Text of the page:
This home uses a bright, energetic palette without being overwhelming. Let’s look at how the use of color sets the stage and creates visual boundaries. The only place red is used is on the column dividing the kitchen from the breakfast area. The column is necessary to hide a structural support, a waste stack and ductwork. The deep red marks the transition between the working Kitchen and the sitting area of the breakfast room.
You don’t think color when you look at this kitchen — the cabinets are an oyster milk paint finish. In this view, only the island cabinet is a cobalt blue milk paint. But look from this angle and cobalt blue is a dominant color. The impact of the cobalt is heightened by its limited and dramatic use.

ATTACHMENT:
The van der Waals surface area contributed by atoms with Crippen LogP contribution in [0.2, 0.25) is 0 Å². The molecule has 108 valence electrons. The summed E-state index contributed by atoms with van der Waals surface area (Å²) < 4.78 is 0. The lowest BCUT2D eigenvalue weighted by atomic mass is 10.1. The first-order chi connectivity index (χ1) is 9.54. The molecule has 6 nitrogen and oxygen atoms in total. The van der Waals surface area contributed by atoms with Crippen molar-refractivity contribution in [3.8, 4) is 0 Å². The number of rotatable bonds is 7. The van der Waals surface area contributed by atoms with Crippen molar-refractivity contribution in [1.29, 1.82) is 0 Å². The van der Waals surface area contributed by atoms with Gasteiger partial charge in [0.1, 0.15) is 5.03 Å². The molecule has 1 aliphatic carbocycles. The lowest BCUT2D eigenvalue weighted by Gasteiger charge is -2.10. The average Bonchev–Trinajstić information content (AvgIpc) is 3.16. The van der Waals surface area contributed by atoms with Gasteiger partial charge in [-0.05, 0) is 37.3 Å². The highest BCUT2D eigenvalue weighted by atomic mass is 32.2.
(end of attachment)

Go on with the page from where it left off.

This kitchen gives a stylist spin to traditional materials. We used glass subway tiles in the same way that period kitchens used ceramic subway tiles — with a running bond pattern and contrasting grout. We paired this tile with a custom concrete countertop in indigo, simple alder cabinets with a honey-colored stain, stainless steel appliances, black nickel cabinet pulls and other black accents.